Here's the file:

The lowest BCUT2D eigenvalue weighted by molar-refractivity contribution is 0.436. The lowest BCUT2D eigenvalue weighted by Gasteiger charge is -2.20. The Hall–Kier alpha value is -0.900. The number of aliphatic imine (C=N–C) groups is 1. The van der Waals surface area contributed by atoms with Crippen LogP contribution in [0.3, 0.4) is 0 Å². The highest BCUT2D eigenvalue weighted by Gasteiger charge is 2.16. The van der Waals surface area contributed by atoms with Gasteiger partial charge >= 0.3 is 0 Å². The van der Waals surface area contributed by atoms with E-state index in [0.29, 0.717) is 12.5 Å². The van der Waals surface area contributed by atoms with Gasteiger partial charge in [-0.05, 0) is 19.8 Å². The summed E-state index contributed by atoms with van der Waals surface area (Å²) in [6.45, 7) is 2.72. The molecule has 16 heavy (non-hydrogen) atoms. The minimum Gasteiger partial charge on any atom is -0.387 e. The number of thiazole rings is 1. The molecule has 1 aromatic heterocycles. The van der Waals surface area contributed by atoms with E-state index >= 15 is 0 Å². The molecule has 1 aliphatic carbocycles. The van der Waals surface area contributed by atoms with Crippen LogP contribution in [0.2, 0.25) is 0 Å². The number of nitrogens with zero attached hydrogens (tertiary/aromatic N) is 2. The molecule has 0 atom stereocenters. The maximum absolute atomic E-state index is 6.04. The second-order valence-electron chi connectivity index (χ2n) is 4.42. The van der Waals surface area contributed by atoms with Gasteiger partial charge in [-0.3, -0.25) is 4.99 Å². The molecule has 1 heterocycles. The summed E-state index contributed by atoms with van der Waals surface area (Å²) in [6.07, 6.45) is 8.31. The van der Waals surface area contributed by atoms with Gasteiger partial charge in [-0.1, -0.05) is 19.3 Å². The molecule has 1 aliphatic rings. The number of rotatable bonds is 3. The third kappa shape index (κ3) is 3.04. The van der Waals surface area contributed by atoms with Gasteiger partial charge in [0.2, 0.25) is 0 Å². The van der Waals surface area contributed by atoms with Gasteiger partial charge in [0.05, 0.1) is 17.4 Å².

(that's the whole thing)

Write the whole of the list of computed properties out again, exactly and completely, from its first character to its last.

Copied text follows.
The lowest BCUT2D eigenvalue weighted by molar-refractivity contribution is 0.436. The lowest BCUT2D eigenvalue weighted by Gasteiger charge is -2.20. The Hall–Kier alpha value is -0.900. The number of aliphatic imine (C=N–C) groups is 1. The van der Waals surface area contributed by atoms with Crippen LogP contribution in [0.3, 0.4) is 0 Å². The highest BCUT2D eigenvalue weighted by Gasteiger charge is 2.16. The van der Waals surface area contributed by atoms with Gasteiger partial charge >= 0.3 is 0 Å². The van der Waals surface area contributed by atoms with E-state index in [0.29, 0.717) is 12.5 Å². The van der Waals surface area contributed by atoms with Gasteiger partial charge in [-0.05, 0) is 19.8 Å². The summed E-state index contributed by atoms with van der Waals surface area (Å²) in [6.45, 7) is 2.72. The molecule has 16 heavy (non-hydrogen) atoms. The minimum Gasteiger partial charge on any atom is -0.387 e. The number of thiazole rings is 1. The molecule has 1 aromatic heterocycles. The van der Waals surface area contributed by atoms with E-state index >= 15 is 0 Å². The molecule has 1 aliphatic carbocycles. The van der Waals surface area contributed by atoms with Crippen LogP contribution in [0.2, 0.25) is 0 Å². The number of nitrogens with zero attached hydrogens (tertiary/aromatic N) is 2. The molecule has 0 atom stereocenters. The maximum absolute atomic E-state index is 6.04. The second-order valence-electron chi connectivity index (χ2n) is 4.42. The van der Waals surface area contributed by atoms with Gasteiger partial charge in [-0.3, -0.25) is 4.99 Å². The molecule has 1 heterocycles. The summed E-state index contributed by atoms with van der Waals surface area (Å²) in [6.07, 6.45) is 8.31. The van der Waals surface area contributed by atoms with Gasteiger partial charge in [-0.1, -0.05) is 19.3 Å². The molecule has 1 aliphatic rings. The number of rotatable bonds is 3. The third kappa shape index (κ3) is 3.04. The van der Waals surface area contributed by atoms with Gasteiger partial charge in [0.2, 0.25) is 0 Å². The van der Waals surface area contributed by atoms with Gasteiger partial charge in [0.05, 0.1) is 17.4 Å².